ROME — Pope Francis urged a delegation of Cambodian Buddhists to conversion this week not to Christianity, but to environmental responsibility.
In his address to Buddhists in the Vatican Thursday, the pontiff did not utter the name of Jesus, but four times he insisted on the need for “ecological conversion” as the common call for both Buddhists and Christians alike.
“Ecological conversion happens when the human roots of the present environmental crisis are named,” the pope contended, and “when true repentance leads to the slowing or halting of trends, ideologies and practices that are hurtful and disrespectful to the earth.”
This conversion also takes place when “people commit to promoting models of developments that heal wounds inflicted by greed, excessive search for financial profits, lack of solidarity with neighbors and disrespect for the environment,” he said.
Ecological conversion “calls us to change gears, to change bad habits in order to be able to dream, co-create, and act together to realize just and equitable futures,” he added.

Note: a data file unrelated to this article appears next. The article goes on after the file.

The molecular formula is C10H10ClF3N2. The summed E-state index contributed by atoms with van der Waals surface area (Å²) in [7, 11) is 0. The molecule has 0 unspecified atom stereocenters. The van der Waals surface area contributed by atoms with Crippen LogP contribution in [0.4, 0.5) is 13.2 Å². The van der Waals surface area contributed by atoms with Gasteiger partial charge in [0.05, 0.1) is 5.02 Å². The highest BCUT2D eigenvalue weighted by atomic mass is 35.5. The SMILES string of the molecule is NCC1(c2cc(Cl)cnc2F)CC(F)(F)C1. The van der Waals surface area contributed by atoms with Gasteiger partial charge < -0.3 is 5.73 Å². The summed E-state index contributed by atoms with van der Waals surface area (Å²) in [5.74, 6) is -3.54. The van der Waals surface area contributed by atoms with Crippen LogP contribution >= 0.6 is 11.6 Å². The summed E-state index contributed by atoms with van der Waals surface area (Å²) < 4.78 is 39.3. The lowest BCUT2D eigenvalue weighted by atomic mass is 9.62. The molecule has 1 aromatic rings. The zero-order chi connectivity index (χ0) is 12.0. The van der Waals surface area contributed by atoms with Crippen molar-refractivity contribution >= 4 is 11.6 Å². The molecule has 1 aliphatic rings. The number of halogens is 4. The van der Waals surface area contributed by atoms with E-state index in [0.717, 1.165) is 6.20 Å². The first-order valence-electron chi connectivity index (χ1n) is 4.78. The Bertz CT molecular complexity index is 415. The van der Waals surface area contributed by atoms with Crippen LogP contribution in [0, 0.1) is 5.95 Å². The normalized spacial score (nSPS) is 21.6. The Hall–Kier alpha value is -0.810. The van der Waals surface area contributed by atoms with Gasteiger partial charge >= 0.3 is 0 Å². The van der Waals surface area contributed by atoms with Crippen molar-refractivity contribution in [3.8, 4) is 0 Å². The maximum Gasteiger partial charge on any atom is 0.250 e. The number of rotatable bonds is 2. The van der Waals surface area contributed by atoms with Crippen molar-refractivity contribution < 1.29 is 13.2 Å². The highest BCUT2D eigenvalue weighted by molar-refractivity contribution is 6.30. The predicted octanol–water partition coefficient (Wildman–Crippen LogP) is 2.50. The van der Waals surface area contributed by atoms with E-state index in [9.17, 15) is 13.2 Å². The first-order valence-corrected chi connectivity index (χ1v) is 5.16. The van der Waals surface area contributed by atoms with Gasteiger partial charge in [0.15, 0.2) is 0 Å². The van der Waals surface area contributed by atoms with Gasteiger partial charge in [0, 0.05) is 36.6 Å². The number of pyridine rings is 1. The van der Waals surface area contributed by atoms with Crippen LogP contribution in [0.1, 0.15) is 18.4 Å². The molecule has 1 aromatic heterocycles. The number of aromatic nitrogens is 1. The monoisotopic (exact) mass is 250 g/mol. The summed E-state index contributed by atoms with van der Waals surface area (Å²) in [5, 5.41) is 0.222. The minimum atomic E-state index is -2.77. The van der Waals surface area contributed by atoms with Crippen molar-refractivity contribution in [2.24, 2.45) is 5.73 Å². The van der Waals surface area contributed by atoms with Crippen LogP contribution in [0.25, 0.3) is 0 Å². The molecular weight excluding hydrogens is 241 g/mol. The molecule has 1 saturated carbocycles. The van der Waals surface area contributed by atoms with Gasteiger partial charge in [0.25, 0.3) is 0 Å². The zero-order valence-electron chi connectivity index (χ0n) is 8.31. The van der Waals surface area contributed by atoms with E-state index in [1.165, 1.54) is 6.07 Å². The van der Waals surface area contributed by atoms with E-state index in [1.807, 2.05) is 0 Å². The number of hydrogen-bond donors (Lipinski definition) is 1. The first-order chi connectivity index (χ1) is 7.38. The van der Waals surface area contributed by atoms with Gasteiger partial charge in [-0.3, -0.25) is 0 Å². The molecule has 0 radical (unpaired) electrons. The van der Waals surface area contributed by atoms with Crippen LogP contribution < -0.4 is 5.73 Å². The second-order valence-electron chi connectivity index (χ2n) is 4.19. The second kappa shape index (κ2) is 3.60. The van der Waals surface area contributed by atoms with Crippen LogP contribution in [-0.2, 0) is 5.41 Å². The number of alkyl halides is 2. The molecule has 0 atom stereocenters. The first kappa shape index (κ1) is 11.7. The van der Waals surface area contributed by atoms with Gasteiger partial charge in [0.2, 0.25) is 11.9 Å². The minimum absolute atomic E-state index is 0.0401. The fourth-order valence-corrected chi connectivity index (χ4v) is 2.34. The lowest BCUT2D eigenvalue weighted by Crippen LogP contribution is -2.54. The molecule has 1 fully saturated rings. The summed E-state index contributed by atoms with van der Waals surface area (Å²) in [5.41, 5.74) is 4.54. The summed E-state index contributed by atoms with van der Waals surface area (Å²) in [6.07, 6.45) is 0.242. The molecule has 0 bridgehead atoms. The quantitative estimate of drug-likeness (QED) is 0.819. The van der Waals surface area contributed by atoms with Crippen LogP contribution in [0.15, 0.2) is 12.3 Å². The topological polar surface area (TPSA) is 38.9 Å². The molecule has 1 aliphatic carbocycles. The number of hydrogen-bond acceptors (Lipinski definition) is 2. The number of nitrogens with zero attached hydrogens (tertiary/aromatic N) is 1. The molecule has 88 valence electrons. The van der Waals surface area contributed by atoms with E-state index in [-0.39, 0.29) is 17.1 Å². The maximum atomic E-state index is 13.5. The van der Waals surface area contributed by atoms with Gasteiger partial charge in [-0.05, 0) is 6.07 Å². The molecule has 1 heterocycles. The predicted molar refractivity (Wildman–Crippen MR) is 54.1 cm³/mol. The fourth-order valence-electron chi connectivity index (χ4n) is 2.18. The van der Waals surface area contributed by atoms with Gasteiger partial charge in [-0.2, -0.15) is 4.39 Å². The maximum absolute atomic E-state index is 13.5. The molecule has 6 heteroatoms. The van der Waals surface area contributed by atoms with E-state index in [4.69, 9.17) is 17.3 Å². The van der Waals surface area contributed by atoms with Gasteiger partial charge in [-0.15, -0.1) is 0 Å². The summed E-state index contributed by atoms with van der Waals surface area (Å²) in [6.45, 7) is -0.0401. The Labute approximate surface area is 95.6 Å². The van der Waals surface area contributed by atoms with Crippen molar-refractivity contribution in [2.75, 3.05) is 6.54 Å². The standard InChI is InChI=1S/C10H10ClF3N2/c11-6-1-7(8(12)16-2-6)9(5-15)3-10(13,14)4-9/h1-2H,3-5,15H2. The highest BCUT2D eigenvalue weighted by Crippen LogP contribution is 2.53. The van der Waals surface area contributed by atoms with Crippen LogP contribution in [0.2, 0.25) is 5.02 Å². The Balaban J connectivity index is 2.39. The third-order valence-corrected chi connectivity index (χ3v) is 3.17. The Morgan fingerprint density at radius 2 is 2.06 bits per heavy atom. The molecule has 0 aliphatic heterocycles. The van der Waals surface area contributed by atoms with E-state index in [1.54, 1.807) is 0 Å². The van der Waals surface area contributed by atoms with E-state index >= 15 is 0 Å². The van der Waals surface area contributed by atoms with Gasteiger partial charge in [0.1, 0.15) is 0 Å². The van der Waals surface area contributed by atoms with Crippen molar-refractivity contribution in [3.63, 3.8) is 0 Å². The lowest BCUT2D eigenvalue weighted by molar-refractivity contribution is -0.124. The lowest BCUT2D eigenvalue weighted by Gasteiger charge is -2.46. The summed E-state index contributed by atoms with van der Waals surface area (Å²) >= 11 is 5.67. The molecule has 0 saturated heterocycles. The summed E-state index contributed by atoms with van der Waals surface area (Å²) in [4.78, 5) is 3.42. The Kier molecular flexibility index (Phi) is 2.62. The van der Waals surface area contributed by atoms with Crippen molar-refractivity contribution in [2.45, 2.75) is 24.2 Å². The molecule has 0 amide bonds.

Both Buddhism and Christianity offer a wealth of means to sustain efforts to “cultivate ecological responsibility,” Francis proposed. “In following the tenets that the Buddha left as a legacy to his disciples, including the practices of metta, which involves not harming living things, and living a simple lifestyle, Buddhists can achieve a compassionate protection for all beings, including the earth, their habitat.”
For their part, Christians “fulfill their ecological responsibility when, as trustworthy stewards, they protect Creation, the work God has entrusted to them ‘to till and to keep,’” he said.
In 2015, Francis became the first pope in history to draft an entire encyclical letter on the theme of environmentalism, in which he asserted that situations of environmental degradation have caused sister earth “to cry out, pleading that we take another course.”
“Doomsday predictions can no longer be met with irony or disdain,” he declared. “We may well be leaving to coming generations debris, desolation and filth.”
“The pace of consumption, waste and environmental change has so stretched the planet’s capacity that our contemporary lifestyle, unsustainable as it is, can only precipitate catastrophes, such as those which even now periodically occur in different areas of the world,” he asserted.